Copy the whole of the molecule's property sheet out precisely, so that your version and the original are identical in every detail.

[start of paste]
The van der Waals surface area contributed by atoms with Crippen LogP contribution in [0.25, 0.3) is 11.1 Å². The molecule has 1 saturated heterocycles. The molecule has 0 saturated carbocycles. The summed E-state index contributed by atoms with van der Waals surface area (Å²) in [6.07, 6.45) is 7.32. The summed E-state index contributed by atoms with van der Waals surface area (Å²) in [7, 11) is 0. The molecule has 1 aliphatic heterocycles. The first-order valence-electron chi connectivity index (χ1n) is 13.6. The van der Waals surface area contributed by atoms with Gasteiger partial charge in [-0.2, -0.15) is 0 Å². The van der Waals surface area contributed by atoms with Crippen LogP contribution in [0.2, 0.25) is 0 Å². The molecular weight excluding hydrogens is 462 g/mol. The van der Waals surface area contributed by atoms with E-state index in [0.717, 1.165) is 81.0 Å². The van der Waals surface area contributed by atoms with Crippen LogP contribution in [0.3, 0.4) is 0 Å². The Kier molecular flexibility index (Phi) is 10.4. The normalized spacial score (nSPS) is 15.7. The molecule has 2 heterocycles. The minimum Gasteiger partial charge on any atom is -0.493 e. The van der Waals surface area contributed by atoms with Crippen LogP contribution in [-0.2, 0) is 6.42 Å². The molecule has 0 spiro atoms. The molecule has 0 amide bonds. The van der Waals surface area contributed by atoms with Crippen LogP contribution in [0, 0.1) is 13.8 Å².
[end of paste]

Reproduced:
The van der Waals surface area contributed by atoms with Crippen LogP contribution in [0.25, 0.3) is 11.1 Å². The molecule has 1 saturated heterocycles. The molecule has 0 saturated carbocycles. The summed E-state index contributed by atoms with van der Waals surface area (Å²) in [6.07, 6.45) is 7.32. The summed E-state index contributed by atoms with van der Waals surface area (Å²) in [7, 11) is 0. The molecule has 1 aliphatic heterocycles. The first-order valence-electron chi connectivity index (χ1n) is 13.6. The van der Waals surface area contributed by atoms with Gasteiger partial charge in [-0.2, -0.15) is 0 Å². The van der Waals surface area contributed by atoms with Crippen LogP contribution in [0.2, 0.25) is 0 Å². The molecular weight excluding hydrogens is 462 g/mol. The van der Waals surface area contributed by atoms with E-state index in [0.717, 1.165) is 81.0 Å². The van der Waals surface area contributed by atoms with Crippen LogP contribution in [0.3, 0.4) is 0 Å². The Kier molecular flexibility index (Phi) is 10.4. The normalized spacial score (nSPS) is 15.7. The molecule has 2 heterocycles. The minimum Gasteiger partial charge on any atom is -0.493 e. The van der Waals surface area contributed by atoms with Crippen LogP contribution in [-0.2, 0) is 6.42 Å². The molecule has 0 spiro atoms. The molecule has 0 amide bonds. The van der Waals surface area contributed by atoms with Crippen LogP contribution in [0, 0.1) is 13.8 Å².